There were even dedicated machines for rewinding tapes! And there were stickers on the tapes that read, "Be kind, please rewind." With a smiley face. Even the process of bringing the movie back and handing it over, or of missing closing time and having to go to that metal bin stationed outside, sticking it through the slot and hearing it clatter in the digestive system of the video rental system.
The worst was when somebody else in the family rented a movie, brought it back late, and then when you went to get yours, there was a bill due that you had to pay if you wanted to rent something else. Although one of the glories of life was when someone behind the counter, maybe because he or she thought you were cute, would bypass the system and let you rent anyway, without paying the piper. That was their privilege to bestow. They could wave away the past just like that. Jubilee! At least for a while.
There are so many things to remember about a process that our kids will never know. The medium has died and so has the second-growth forest that grew up around it. Pulling on my best shorts and speeding along the backroads to the store, I never imagined that the rental store was built on the husk of a previous industry, and on back and on back. That it had been a scavenger industry first and only later the apex predator I encountered. And that later, it would fail to grow and therefore die because the next generation of hormonal teenagers would choose to do something else. It all felt so normal back then, just how it was.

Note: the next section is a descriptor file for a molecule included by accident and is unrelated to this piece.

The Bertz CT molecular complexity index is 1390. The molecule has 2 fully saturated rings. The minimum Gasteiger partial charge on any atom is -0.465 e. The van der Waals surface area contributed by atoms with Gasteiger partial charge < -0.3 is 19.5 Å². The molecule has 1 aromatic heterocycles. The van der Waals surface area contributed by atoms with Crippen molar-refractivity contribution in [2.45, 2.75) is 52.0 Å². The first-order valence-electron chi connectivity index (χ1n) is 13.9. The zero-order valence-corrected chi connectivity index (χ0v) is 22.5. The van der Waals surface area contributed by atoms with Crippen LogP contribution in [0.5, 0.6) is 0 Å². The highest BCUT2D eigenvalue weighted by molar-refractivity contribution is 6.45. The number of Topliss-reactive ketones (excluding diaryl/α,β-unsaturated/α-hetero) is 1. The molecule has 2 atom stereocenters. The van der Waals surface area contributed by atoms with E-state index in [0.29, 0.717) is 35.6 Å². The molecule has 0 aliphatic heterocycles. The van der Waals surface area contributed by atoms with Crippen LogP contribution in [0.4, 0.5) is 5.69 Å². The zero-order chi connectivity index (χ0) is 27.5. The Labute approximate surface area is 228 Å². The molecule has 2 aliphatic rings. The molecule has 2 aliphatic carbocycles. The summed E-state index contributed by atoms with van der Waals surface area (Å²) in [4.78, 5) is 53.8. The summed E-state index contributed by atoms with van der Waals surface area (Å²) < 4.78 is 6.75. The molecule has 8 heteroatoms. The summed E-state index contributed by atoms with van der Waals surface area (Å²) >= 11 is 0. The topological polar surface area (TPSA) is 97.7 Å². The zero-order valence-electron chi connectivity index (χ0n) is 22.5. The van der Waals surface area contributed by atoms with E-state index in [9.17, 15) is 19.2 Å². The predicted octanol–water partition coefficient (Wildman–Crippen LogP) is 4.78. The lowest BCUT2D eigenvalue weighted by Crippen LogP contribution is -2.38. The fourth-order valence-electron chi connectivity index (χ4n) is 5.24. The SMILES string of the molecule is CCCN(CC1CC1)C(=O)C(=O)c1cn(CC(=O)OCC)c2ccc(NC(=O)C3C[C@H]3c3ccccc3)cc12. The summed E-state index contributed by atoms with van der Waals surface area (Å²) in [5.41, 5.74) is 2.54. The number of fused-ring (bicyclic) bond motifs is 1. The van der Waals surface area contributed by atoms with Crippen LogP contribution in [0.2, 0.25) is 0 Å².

During a time when there was precious little public space in the 'burbs, when we made friends at malls, before social media layered new connectivity over these landscapes, the video store was exactly what we needed it to be: a place to go.
I can almost imagine Fellini's daydreams, the ones that coalesced into Amarcord. The glories of the past, seasons passing, everything always ending, humans desperately trying to fill in the beginning and middle.
To get that movie, or any Fellini, we had to go to a different place: Movie Madness in Portland, which stocked all the great directors, and organized their store according to their last names. They Respect the Auteur! None of this genre crap. And they will survive. They will survive.
Then I'll look up and we'll be standing in the parking lot across from Izzy's pizza and it will be raining. My son will be like, "Yeah, whatever, Dad. You're old."
But maybe he'll remember one of the movies I mentioned, and when we get home, he'll bring up Netflix3000 and say, "Let's watch Mallrats." And then I'll realize I've said too much.